Actual - 25 May 2010
06:01 - About “Birlik” Party of Uzbekistan and its Struggle for Official Registration
Popular Movement “Birlik” was founded in 1988 as first democratic opposition organization in Uzbekistan. “Birlik” was transformed to political party in 2003. Computer science professor Abdurahim Polat was one of the founders of the organization; he has been the leader of “Birlik” since its creation.

The main goal of Birlik was to achieve full independence of Uzbekistan and transform it to a democratic state.

“Birlik’ had a huge support from Uzbeks; tens of thousands of people were gathering to its meetings. Authorities feared “Birlik, as it was the second power in the country. In October 20, 1989, under the pressure of “Birlik”, Parliament of Uzbekistan declared Uzbek as official language of the country.

In that period, i.e. period of Gorbachev’s ruling, “Birlik” was one of the strongest national-democratic organizations in all Soviet Union. This statement can be confirmed by the fact that leaders of “Birlik” had meeting with leaders of USSR. Thus, chairman of “Birlik” Abdurahim Polat had meeting in Tashkent with Prime-minister of Soviet Union, Mr. Nikolay Rijkov in July 1989.

After the collapse of the Soviet Union at the end of 1991, Uzbekistan became independent. After that, “Birlik” was officially registered by Ministry of Justice.

On February 16, 1992, US Secretary of State James Baker visited Uzbekistan and after meeting with president Karimov, he had meeting with leader of “Birlik”, Abduahim Polat. It is necessary to underline that Mr. Baker visited almost all countries of former Soviet Union and had meeting with opposition activists just in Uzbekistan. This event won immense prestige to “Birlik”. Uzbek authorities undertook to neutralize the activity of its leaders.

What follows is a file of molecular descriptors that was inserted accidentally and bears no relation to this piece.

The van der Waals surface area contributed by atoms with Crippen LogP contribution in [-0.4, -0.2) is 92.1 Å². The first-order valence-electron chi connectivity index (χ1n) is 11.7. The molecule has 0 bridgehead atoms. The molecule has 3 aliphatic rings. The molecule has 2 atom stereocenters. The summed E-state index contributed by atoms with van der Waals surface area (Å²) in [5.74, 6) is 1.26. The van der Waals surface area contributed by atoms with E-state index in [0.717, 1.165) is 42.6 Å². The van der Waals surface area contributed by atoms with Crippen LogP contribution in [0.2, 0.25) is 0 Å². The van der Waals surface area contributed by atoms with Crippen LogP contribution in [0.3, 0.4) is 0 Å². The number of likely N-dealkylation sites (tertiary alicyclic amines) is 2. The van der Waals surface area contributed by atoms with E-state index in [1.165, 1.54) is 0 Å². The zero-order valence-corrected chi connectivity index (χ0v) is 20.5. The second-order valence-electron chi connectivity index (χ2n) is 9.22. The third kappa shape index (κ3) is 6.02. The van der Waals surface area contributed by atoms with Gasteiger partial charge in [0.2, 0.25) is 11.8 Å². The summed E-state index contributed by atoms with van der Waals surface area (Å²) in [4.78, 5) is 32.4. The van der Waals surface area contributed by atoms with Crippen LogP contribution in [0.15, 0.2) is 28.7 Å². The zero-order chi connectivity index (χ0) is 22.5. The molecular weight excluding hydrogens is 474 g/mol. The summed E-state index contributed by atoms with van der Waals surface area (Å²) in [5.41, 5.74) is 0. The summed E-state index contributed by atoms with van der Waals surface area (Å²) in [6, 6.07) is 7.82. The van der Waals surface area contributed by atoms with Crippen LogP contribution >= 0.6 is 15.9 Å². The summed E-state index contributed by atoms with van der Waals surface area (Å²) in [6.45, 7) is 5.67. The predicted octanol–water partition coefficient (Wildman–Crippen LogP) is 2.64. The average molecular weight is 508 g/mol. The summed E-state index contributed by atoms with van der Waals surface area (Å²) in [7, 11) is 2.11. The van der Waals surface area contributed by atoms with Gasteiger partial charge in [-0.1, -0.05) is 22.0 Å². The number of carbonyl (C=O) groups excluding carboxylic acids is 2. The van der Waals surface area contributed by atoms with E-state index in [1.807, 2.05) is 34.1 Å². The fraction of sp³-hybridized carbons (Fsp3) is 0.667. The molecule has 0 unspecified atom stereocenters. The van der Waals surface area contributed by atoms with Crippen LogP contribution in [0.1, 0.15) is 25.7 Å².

In June 26, 1992 Pulat Akhun, vice-chairman of “Birlik”, former Member of Parliament of Soviet Union, and only Uzbek member of Interregional Deputy Group lead by Yeltsin and Sakharov was arrested and sentenced for 5 years prison by false accusation. He was released in November 1994, supposedly by the request of Russian President Yeltsin. Then he got refugee status in Sweden.

In June 29, 1992 after coming back from the first visit to the United States, Abduahim Polat was badly beaten by agents of Security Service of Uzbekistan and was hospitalized with broken skull and brain damage.

In July 7, 1992 US Senator Larry Pressler visited Abdurahim Polat in the Tashkent hospital. After the emotional speech of Mr. Pressler in US Senate (see: L.Pressler. “Time for caution in Central Asia”, Congressional Record, 138, No 21, July 21, 1992, pages 1-3) where he described in detail his meeting with Abdurahim Polat in Tashkent hospital, the announced official visit of Uzbekistan’s president to Washington was canceled.

After the second attempt to kill him in Tashkent in October 1992, Polat had to leave Uzbekistan. First, he stayed in Turkey. But under the pressure of Uzbek government, Turkey’s authorities did not give him refugee status and he arrived in the U.S. in 1998 with his family.

By then, “Birlik” and other democratic organizations were cracked down under the repressions of dictatorship regime of Uzbekistan.

Abroad, Abdurahim Polat and Pulat Akhunov organized Political and Human Rights Journal “Harakat” in Uzbek language and its electronic version in Internet (see: This journal is being published with the financial assistance of National Endowment for Democracy (USA) and distributed in Uzbekistan. A total of 75 issues of the journal have been printed over the past years. It played a great role in the process of rebuilding Uzbek opposition.